Flipping the Table: Inferring Planet Formation from Atmospheric Composition

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Title: Interpreting the Atmospheric Composition of Exoplanets: Sensitivity to Planet Formation Assumptions
Authors: Paul Mollière et al.
First Author’s Institution: Max Planck Institute for Astronomy
Status: Published in ApJ

One of the biggest questions that drive astronomers is “Where did we come from?” Whether studying the earliest hours of the universe, the formation of stars and galaxies, or the compositions of planets orbiting distant stars (exoplanets), astronomers use observations of the universe to piece together a story that describes how things got to be the way they are. For the better part of two decades, exoplanet-focused astronomers have attempted to measure the molecules that make up the atmospheres of exoplanets in order to better understand how those planets formed. Understanding how many different exoplanets form can then help astronomers understand how our own solar system formed, and how Earth, and life itself, came to be.

There are a few problems that are preventing astronomers from making those connections reliably, however. Well, a lot of problems, actually. For one, exoplanet atmospheres are hard to measure, but that might change soon thanks to JWST. For another, planet formation is dynamic, and different planet formation models can produce dramatically different atmospheres. Today’s article presents a new framework for tackling this second problem and shows how different planet formation models can lead to different interpretations about how the exoplanet HR 8799e formed.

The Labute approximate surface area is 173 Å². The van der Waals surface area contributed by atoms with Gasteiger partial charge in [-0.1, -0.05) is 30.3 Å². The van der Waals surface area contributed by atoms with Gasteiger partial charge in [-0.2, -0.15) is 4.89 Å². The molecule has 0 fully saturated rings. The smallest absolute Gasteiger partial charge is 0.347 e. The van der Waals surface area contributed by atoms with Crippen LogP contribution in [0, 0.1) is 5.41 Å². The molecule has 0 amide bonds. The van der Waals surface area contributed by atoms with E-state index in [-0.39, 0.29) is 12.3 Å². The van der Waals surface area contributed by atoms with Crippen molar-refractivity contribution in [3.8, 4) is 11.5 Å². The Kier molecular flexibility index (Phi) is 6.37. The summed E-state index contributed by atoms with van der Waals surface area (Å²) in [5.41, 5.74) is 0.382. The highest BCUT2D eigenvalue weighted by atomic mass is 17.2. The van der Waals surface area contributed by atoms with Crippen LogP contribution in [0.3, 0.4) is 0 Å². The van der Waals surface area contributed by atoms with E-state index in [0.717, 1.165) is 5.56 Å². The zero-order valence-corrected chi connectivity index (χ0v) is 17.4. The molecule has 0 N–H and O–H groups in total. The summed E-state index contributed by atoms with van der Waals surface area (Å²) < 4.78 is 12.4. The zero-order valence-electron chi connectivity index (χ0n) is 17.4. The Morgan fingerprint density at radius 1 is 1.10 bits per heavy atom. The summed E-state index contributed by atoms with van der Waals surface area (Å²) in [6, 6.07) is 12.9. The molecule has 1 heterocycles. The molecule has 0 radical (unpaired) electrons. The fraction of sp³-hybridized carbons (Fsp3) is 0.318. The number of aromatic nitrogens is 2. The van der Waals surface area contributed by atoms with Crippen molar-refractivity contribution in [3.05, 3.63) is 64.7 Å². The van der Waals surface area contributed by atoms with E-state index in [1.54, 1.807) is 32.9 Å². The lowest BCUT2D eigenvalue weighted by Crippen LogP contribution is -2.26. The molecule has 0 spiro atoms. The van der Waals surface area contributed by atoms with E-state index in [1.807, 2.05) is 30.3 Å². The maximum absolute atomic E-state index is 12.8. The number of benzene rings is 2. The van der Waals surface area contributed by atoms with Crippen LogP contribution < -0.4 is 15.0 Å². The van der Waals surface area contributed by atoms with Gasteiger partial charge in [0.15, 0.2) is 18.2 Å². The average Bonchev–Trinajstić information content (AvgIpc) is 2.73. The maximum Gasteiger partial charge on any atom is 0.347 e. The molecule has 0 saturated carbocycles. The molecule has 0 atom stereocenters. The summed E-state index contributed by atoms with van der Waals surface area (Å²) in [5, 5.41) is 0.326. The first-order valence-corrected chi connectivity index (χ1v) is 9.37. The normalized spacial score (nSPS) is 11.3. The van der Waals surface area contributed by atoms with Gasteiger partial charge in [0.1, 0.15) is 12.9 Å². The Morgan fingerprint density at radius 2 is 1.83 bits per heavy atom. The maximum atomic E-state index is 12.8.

Making Planets Is Complex!

Planet formation is a dense topic (interesting astrobites include this one, this one, and an old review bite), but in the broadest strokes: planets form from disks of gas and dust called protoplanetary disks that surround young stars. Giant planets, like Jupiter, form when their rocky cores grow massive enough (by smashing into other rocks) to vacuum up gas from the protoplanetary disk.

When and where a forming planet vacuums up its gas will affect which molecules end up in its atmosphere. This is because, as you go out further from the central star in a disk, the disk gets colder, and molecules that were gaseous can condense down into ices and become solid. The locations within a protoplanetary disk where molecules condense into solids are called ice lines (see Figure 1).

About ten years ago, a study suggested that the ratio of carbon atoms to oxygen atoms in an exoplanet’s atmosphere could indicate which ice lines it formed between, since the freezing out of water, carbon dioxide, and carbon monoxide changes the ratio of those two elements in the gas of the disk. This study suggested that if the carbon-to-oxygen (C/O) ratio of an exoplanet could be measured, astronomers could tell where in the protoplanetary disk it formed.

As discussed in today’s article, things aren’t so simple. One example the article uses is the fact that as the exoplanet is forming, the disk chemistry is changing — the disk is heated by the newly born star and disrupted by the newly born planet. Figure 1 shows the C/O ratio throughout the disk for the static model introduced in the previous study, as well as snapshots in time of a disk evolving as, for instance, carbon monoxide is turned into carbon dioxide by heat from the star.

Flipping the Table (or, “Formation Model Inversion”)

This quest isn’t hopeless: today’s article presents a framework in which the different assumptions and uncertainties mentioned above could be compared with available atmospheric measurements in order to meaningfully connect observations and model predictions.

plot of the carbon to oxygen ratio as a function of distance from the host star

Figure 1: The C/O ratio within a protoplanetary disk as a function of distance and time. The x-axis plots distance (a) from the central star, marking the ice lines of water, carbon dioxide, and carbon monoxide, while the y-axis plots the C/O ratio. The color gradient of the lines, from dark blue to bright yellow, indicates the progression in time of a model that assumes that the chemicals in the disk evolve as they are heated by the central star. This plot shows that it might not be simple to predict where in a protoplanetary disk a planet formed based on its C/O ratio, as there can be different values on the x-axis for one value on the y-axis. [Mollière et al. 2022]